Editorial: The electoral college shouldn’t veto Trump’s election

Protests are planned for state capitals, but they are unlikely to persuade the electoral college to dump Trump.


On Monday, 538 presidential electors will meet in their home states and Washington, D.C., in what is traditionally a formalistic footnote to the outcome of the November election. But some passionate opponents of Donald J. Trump are beseeching the electors to try to block Trump’s path to the White House.

It’s not going to happen. More to the point, it shouldn’t happen.

Trump is profoundly problematic as a potential president — unfit, inexperienced, irresponsible, just for starters — which is why this editorial page strenuously opposed his election. He trails Hillary Clinton by almost 3 million votes nationwide, which makes a mockery of his claim of a popular mandate and underscores the need for a constitutional amendment to abolish the electoral college and provide for the election of the president by a national popular vote. Highly disturbing evidence that Russian intelligence agencies intervened to help Trump and hurt Clinton casts a serious shadow over Trump’s victory, even if it was only one of many factors in the outcome.


The 2016 election wasn’t conducted on the principle that the winner of the popular vote would become president.

But none of these considerations justifies upending the expectations of voters, Democratic as well as Republican, who chose these electors expecting them to support the nominee of their respective parties.

A statement by a group called Defend Democracy, modeled after the Declaration of Independence, echoes the American colonists’ indictment of King George III by accusing Trump of “a long train of abuses and usurpations” — including defending torture, inspiring hate crimes and demonstrating “an incomprehension of our humanity, dignity and rights.” Those are fair characterizations of Trump’s ugly campaign rhetoric; alas, not enough voters in key states were similarly outraged.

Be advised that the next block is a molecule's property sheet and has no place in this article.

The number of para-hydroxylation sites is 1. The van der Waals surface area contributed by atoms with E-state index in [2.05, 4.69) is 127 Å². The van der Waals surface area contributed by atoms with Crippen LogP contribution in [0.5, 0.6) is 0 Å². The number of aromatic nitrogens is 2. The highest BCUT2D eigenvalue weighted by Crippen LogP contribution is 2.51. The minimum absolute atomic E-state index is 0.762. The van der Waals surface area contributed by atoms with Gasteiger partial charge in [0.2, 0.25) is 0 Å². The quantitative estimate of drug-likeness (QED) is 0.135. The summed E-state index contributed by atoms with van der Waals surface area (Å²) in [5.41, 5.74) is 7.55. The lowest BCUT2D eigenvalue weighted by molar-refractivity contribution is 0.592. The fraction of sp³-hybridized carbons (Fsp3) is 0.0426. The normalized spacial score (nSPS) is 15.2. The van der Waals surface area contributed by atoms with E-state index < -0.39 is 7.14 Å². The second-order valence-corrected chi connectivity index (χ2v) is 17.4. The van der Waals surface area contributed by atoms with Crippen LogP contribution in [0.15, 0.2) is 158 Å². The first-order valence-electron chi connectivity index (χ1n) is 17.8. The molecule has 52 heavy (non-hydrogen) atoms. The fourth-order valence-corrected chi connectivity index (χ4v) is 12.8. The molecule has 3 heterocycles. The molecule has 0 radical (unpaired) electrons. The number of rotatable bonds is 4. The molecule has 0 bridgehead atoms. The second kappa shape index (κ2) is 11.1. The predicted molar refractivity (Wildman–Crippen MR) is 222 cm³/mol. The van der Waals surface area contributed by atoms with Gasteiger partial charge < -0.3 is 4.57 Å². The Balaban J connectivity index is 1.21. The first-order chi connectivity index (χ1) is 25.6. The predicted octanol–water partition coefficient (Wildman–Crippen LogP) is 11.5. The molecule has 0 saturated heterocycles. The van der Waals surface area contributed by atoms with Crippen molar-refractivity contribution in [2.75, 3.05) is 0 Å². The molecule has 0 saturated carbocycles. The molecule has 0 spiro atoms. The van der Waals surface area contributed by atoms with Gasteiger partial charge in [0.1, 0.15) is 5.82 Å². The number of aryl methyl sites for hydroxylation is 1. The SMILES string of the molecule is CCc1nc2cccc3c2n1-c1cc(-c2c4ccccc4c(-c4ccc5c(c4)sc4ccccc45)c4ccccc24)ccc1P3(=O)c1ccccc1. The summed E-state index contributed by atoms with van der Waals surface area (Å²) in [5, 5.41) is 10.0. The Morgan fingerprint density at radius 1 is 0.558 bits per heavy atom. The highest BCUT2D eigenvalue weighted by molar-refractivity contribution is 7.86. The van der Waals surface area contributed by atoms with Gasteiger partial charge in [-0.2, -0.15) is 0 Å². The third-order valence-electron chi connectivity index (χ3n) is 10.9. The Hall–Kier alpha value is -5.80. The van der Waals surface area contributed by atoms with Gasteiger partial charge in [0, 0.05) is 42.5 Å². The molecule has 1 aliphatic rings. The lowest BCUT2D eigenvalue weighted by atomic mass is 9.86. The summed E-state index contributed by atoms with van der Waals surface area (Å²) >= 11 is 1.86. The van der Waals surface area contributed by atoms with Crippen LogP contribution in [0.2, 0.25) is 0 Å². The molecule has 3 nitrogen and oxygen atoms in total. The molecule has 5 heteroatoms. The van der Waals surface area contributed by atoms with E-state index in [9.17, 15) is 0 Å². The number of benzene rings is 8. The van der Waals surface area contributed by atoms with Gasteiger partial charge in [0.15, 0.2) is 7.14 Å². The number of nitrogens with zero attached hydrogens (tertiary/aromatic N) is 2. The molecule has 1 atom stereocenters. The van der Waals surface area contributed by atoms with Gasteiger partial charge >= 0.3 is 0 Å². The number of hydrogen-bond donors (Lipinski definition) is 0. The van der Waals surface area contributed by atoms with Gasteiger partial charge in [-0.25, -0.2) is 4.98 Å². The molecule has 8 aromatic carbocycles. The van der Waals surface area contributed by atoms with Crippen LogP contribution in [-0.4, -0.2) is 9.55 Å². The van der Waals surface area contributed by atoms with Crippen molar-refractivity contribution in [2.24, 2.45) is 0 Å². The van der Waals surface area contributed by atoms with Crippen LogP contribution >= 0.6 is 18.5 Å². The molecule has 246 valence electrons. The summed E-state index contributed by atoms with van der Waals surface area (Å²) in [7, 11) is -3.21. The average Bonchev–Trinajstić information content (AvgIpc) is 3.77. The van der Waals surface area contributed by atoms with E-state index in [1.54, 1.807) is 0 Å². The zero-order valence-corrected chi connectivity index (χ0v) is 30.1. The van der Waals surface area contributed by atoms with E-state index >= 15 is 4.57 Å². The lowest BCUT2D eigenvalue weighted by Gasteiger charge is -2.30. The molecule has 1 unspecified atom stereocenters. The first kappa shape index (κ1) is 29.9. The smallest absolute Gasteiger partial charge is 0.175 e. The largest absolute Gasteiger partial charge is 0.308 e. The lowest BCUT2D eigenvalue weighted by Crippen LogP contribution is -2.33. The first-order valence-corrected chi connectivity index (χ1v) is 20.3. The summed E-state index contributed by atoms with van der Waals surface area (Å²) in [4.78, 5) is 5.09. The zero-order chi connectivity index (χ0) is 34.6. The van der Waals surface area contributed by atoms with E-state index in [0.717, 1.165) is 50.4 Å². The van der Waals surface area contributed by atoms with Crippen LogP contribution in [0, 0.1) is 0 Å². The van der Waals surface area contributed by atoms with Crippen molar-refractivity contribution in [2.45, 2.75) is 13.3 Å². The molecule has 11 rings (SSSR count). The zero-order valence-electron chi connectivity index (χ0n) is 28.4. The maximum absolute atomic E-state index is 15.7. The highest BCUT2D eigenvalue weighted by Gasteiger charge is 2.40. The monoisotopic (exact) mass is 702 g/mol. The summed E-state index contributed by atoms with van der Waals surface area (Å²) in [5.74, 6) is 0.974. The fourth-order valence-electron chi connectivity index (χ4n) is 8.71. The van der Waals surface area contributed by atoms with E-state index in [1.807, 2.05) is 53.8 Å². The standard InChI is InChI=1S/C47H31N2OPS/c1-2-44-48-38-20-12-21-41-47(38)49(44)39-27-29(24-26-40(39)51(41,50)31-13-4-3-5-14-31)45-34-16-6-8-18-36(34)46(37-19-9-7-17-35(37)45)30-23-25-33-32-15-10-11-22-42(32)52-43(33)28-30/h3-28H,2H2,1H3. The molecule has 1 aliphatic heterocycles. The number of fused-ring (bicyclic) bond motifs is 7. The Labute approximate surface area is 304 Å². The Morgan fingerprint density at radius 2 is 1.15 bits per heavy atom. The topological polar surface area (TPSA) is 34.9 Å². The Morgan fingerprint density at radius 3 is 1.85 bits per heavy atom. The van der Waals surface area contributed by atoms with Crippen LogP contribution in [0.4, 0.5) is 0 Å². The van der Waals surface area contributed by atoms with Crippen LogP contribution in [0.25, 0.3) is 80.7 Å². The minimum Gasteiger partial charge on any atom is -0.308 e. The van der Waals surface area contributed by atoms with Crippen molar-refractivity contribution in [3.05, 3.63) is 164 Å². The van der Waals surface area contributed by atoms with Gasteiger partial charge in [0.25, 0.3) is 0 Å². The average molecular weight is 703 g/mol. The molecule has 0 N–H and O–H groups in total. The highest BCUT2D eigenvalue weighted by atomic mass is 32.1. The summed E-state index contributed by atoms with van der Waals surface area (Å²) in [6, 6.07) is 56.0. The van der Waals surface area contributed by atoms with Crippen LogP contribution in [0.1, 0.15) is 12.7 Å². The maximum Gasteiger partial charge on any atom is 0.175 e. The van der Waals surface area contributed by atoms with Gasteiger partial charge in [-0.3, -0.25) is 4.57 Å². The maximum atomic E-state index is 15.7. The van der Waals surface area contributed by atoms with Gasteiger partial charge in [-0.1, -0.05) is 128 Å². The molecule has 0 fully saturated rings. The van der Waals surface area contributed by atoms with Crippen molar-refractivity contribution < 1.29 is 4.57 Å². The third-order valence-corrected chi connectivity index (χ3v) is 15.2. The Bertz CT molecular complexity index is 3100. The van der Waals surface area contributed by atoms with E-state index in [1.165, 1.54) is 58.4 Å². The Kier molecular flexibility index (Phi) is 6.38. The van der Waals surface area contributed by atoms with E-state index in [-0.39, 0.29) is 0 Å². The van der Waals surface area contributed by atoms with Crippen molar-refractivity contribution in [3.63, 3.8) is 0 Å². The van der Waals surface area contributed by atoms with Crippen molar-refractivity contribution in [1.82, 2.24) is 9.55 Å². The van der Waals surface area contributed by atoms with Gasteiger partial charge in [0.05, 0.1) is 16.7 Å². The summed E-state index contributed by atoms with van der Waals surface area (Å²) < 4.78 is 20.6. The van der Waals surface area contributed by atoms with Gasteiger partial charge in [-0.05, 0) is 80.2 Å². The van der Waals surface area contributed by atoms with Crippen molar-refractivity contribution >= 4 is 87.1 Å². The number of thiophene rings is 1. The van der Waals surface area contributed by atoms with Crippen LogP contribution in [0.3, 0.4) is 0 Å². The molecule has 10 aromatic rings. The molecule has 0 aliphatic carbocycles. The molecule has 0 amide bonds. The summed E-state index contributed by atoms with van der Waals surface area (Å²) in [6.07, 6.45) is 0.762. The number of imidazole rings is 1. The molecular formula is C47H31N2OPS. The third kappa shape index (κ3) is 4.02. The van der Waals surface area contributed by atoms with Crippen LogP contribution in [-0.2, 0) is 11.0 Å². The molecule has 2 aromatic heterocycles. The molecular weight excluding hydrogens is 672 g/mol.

The authors of the petition, who believe that the electoral college should reject Trump, are correct that Alexander Hamilton, writing in the Federalist Papers, saw the electors as exercising independent judgment and “acting under circumstances favorable to deliberation.” That point is also made in a YouTube video plea to Republican electors from Martin Sheen, who played a fictional president on “The West Wing.” Sheen says: “Our founding fathers built the electoral college to safeguard the American people from the dangers of a demagogue and to ensure that the presidency only goes to someone who is ‘to an eminent degree endowed with the requisite qualifications.’”

The problem with this argument is that the college hasn’t existed as Hamilton understood it for more than 150 years. Rather than being chosen by state legislatures and directed to exercise independent judgment, electors are chosen by the voters from party slates and are expected to support the party nominee. Only a few “faithless electors” in recent history have violated that understanding.

Although most constitutional scholars agree that electors are free under the U.S. Constitution to cast their votes as they please, 29 states and the District of Columbia have statutes that seek to bind electors, sometimes with threats of fines or criminal penalties. And they are generally expected to do the same in the other 21 states.

This page believes that the electoral college is anachronistic and that the system should be changed so that the winner of the popular vote becomes president. That’s why we have supported both a constitutional amendment to abolish the electoral college and the National Popular Vote Interstate Compact, an arrangement in which states pledge to award all their electoral votes to the candidate who wins the national popular vote. (California has joined the compact, but it won’t go into effect until it’s joined by enough states to comprise a majority of the electoral vote.)

But for better or worse — we think for worse — the 2016 election wasn’t conducted on the principle that the winner of the popular vote would become president. Both Clinton and Trump competed (and tailored their campaign strategies) to win electoral votes in what amounted to 51 separate statewide contests. They knew the rules from the start and it is too late now to change those rules without creating a free-for-all that would wreak havoc on the existing system. Any effort to claw back the election from Trump now would create a serious constitutional crisis.

Had Clinton won more electoral votes — even if she finished second in the popular vote — her supporters would have proclaimed victory and vociferously condemned any attempt to incite the electoral college to keep her out of the White House. Trump wasn’t our choice, and the prospect of him as president is deeply worrisome. But those who are trying to foment a revolt in the electoral college should focus their energies instead on preparing to oppose Trump’s policies after he takes office.


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